The Art of Cheese

An ancient secret that travels through the ages, reaches Greece’s highest mountains and the most sunbathed beaches of its islands, and reveals the true meaning of craftsmanship and local tradition. Art is for the lovers; travel for cheese, explore new cheeses, create cheese, cook with cheese!



Soon we came to the cave, and found him absent, he was grazing his well-fed flocks in the fields. So we went inside and marveled at its contents. There were baskets full of cheeses, and pens crowded with lambs and kids, each flock with its firstlings, later ones, and newborn separated. The pails and bowls for milking, all solidly made, were swimming with whey. At first my men begged me to take some cheeses and go, then to drive the lambs and kids from the pens down to the swift ship and set sail. But I would not listen, though it would have been best, wishing to see the giant himself, and test his hospitality. […] So we lit a fire and made an offering, and helped ourselves to the cheese, and sat in the cave eating, waiting for him to return, shepherding his flocks”.
Odysseus, hiding in his cave, secretly watches Cyclops Polyphemus doing everyday chores of a cheesemaker. Indeed, in Homer’s Odyssey, we find the first mentions of him as one of the first known cheesemakers, and a famous one for his expertise. His primitive cheese was a fresh one, something probably like Greek Feta, and, judging by the historical mentions, it was broadly appreciated, along with Polyphemus’s technique and craftsmanship. The historical journey of cheese seems to be quite a long one; an Odyssey of innovations and evolution, a gift of eternal value that the gods gave to the people, as it is stated in Greek mythology. Since then, people’s interest for cheese never seemed to stop.

Around 8000 B.C. at the highlands of Iran, the first goats are domesticated, a fact that initiated interest in dairy products overall. Not by chance, a thousand years later, a massive influx of cattle from Asia happened in Europe, because temperate climate allowed for huge grasslands to flourish and animals to be healthy and productive. Simultaneously, an Asian myth talks about the first accidental cheesemaker; a shepherd who thought to carry milk inside a goat’s stomach and was lucky enough to indulge into a great fresh cheese a couple of hours later, as whey was produced in the animal’s intestines and transformed the milk into curd. Some centuries later, wild cow is domesticated for the first time in Greece from nomad tribes, who start using their meat and milk, and, from then on, the history of cheese is mainly played and evolved in Mediterranean land. In the Roman years, cheese is much loved and crafted; Romans created a specific kind of round cheese named “Luna”, that weighted a ton and had a 2 meter-diameter. During the years they were conquering Europe, they put guard troops everywhere, including Greek land, and sometimes the kings forgot about them, so the soldiers started breeding animals for food, and taught the locals how to make cheese.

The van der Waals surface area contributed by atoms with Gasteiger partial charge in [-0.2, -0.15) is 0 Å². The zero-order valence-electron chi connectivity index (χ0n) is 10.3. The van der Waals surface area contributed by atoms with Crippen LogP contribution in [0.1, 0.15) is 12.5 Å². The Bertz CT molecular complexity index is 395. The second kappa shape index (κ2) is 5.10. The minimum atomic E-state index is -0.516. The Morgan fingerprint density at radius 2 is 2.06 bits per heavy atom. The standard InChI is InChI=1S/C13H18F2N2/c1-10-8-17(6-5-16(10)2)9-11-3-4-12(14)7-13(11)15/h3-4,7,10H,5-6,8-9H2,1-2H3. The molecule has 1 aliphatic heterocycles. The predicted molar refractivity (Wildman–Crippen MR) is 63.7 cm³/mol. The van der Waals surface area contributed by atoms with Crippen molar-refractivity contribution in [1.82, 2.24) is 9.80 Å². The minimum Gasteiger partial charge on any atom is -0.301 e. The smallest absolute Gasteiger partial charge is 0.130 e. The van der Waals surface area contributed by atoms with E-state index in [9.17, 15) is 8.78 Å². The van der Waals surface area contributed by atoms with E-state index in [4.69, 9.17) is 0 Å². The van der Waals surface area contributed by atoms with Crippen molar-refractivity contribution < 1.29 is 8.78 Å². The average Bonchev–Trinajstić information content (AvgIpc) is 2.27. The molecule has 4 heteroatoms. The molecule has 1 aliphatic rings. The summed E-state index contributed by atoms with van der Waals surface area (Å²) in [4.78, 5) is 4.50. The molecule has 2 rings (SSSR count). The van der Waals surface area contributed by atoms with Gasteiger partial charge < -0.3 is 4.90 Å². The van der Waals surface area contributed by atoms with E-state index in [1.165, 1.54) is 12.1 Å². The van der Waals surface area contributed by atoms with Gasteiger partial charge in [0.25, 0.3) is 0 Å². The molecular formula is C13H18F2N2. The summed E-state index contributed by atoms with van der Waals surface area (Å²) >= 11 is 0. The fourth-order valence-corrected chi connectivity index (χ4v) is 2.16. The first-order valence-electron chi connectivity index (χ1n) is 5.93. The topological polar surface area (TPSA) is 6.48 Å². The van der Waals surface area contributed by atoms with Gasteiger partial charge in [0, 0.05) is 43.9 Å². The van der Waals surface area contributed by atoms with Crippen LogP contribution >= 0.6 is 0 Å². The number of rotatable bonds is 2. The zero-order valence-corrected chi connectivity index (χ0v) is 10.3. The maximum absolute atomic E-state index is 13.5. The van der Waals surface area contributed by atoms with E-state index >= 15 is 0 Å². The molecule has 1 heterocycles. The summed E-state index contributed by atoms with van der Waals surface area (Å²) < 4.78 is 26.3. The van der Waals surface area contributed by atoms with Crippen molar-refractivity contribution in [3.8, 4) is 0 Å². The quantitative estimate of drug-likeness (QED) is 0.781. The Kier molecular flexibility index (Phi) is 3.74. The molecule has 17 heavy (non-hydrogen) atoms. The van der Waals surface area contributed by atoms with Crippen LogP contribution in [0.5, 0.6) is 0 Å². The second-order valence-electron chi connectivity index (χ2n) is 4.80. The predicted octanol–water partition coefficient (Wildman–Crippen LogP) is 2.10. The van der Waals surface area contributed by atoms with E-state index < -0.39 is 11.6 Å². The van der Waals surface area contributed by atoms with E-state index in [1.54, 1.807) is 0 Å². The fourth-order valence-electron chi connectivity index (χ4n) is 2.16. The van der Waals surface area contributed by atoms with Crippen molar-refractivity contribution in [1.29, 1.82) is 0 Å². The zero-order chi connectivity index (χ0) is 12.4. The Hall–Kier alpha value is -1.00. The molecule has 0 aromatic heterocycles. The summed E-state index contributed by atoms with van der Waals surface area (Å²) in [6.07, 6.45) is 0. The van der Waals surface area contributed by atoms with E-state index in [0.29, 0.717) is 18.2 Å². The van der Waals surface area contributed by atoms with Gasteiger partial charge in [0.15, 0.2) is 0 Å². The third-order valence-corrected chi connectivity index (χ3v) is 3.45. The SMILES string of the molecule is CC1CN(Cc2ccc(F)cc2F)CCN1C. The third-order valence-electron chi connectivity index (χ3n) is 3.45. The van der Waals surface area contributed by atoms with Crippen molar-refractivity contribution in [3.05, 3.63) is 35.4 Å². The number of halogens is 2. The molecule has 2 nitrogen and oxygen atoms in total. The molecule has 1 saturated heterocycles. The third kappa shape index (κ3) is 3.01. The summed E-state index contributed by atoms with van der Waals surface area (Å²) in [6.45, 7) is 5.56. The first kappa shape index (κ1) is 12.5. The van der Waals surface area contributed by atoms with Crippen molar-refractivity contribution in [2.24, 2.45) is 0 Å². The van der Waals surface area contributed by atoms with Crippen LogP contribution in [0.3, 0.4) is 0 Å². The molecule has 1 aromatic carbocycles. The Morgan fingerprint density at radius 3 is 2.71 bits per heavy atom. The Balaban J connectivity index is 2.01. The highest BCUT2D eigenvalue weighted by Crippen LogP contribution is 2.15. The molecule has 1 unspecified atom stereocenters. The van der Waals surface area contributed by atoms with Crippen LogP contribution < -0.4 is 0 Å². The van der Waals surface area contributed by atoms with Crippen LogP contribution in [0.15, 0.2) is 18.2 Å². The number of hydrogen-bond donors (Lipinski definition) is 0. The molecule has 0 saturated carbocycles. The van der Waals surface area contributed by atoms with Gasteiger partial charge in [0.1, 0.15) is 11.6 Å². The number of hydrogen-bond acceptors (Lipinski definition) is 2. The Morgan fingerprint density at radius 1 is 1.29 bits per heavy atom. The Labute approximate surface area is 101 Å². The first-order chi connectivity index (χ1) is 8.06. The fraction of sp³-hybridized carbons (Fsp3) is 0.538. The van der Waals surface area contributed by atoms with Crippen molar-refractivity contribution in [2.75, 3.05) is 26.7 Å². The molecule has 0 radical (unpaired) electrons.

Later on, Byzantines loved the Greek cheeses, and, in their times, cheesemaking became an acknowledged profession. In manuscripts we read about impressive feasts that included Mizithra cheese, an otherwise humble cheese that accompanied cooked vegetables in middle to low-class Greek tables. It is interesting that Mizithra was so important for the whole area where it was produced, that it gave its name to the famous Mistras of Peloponnese (Mizithra>Mizithras>Mistras).
Other soldier populations had also discovered and appreciated the dietary value of cheese, like the ancient Spartan warriors, who would never come to battle malnourished and considered cheese as one of the main components of their meal. In Sparta, there was also a special ceremony for young men entering the age of manhood (12-13 years), where elder men would hide chunks of cheese in secret places and the teenage boys would have to find as many as possible, in order to earn their right to fight with the great Spartans.
Many European and Arabic scripts talk about Crete and specifically Chania as a great cheese-producing area called “Tiropolis” (city of cheese). Impressive proof of sophistication comes from Aristotele who writes about a cheese from Frygia as one of the best of its time, made from donkey milk mixed with fig juice. Around 200 B.C. we find mentions of another famous Greek white cheese named “Kithnos”, which was wildly popular all over Greece and also conquered the Roman Agora in very high prices. The gourmet finding earned its great taste from the goats and sheep’s main food, a bush named “Kitisos”, found in the salty grasslands of Kithnos island.
Overall, Greeks seem to have pretty good knowledge of a good cheese since the ancient times (maybe it’s not completely random they also knew much about wine, but more on that later…). Remember that up until this point we talk about soft cheeses, until the Romans brought their knowledge on new kinds of cheese and experimentation in Greece just explodes. From the impressively fast and enthusiastic way that every population accepted, included and evolved cheese use in their meals, it is safe to say that, the cheeseworld is still up for grabs!